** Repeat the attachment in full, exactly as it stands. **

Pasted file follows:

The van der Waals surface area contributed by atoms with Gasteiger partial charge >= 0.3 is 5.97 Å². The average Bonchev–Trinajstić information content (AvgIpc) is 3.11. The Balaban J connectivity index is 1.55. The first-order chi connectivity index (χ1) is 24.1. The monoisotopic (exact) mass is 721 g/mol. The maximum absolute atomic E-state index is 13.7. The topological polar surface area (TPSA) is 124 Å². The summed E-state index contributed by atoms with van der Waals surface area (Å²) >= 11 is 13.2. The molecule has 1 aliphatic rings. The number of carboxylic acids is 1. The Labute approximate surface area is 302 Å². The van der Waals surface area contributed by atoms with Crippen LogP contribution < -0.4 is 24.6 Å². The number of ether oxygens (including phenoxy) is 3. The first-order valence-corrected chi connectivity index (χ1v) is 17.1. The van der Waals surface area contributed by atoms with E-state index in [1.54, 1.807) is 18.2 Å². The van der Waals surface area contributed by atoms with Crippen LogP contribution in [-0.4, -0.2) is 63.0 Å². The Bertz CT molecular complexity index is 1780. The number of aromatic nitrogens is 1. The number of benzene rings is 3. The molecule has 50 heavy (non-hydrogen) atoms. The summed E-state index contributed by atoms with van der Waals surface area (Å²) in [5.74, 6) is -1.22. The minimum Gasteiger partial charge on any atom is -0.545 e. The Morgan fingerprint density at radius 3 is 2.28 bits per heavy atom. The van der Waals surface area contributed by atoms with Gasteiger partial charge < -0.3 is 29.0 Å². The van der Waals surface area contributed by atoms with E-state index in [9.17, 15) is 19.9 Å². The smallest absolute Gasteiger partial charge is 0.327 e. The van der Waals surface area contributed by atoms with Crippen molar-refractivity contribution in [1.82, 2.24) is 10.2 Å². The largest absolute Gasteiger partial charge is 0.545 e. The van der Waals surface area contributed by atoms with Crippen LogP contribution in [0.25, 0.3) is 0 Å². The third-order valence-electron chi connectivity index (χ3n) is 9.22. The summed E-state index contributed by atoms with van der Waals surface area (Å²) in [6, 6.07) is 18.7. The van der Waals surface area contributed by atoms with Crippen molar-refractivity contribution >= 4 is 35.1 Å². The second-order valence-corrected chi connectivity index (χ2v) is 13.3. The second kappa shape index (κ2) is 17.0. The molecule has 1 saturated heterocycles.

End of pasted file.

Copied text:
The van der Waals surface area contributed by atoms with Gasteiger partial charge >= 0.3 is 5.97 Å². The average Bonchev–Trinajstić information content (AvgIpc) is 3.11. The Balaban J connectivity index is 1.55. The first-order chi connectivity index (χ1) is 24.1. The monoisotopic (exact) mass is 721 g/mol. The maximum absolute atomic E-state index is 13.7. The topological polar surface area (TPSA) is 124 Å². The summed E-state index contributed by atoms with van der Waals surface area (Å²) >= 11 is 13.2. The molecule has 1 aliphatic rings. The number of carboxylic acids is 1. The Labute approximate surface area is 302 Å². The van der Waals surface area contributed by atoms with Crippen LogP contribution < -0.4 is 24.6 Å². The number of ether oxygens (including phenoxy) is 3. The first-order valence-corrected chi connectivity index (χ1v) is 17.1. The van der Waals surface area contributed by atoms with E-state index in [1.54, 1.807) is 18.2 Å². The van der Waals surface area contributed by atoms with Crippen LogP contribution in [-0.4, -0.2) is 63.0 Å². The Bertz CT molecular complexity index is 1780. The number of aromatic nitrogens is 1. The number of benzene rings is 3. The molecule has 50 heavy (non-hydrogen) atoms. The summed E-state index contributed by atoms with van der Waals surface area (Å²) in [5.74, 6) is -1.22. The minimum Gasteiger partial charge on any atom is -0.545 e. The Morgan fingerprint density at radius 3 is 2.28 bits per heavy atom. The van der Waals surface area contributed by atoms with Gasteiger partial charge < -0.3 is 29.0 Å². The van der Waals surface area contributed by atoms with E-state index in [9.17, 15) is 19.9 Å². The smallest absolute Gasteiger partial charge is 0.327 e. The van der Waals surface area contributed by atoms with Crippen molar-refractivity contribution in [1.82, 2.24) is 10.2 Å². The largest absolute Gasteiger partial charge is 0.545 e. The van der Waals surface area contributed by atoms with Crippen LogP contribution in [0.25, 0.3) is 0 Å². The third-order valence-electron chi connectivity index (χ3n) is 9.22. The summed E-state index contributed by atoms with van der Waals surface area (Å²) in [6, 6.07) is 18.7. The van der Waals surface area contributed by atoms with Crippen molar-refractivity contribution >= 4 is 35.1 Å². The second-order valence-corrected chi connectivity index (χ2v) is 13.3. The second kappa shape index (κ2) is 17.0. The molecule has 1 saturated heterocycles.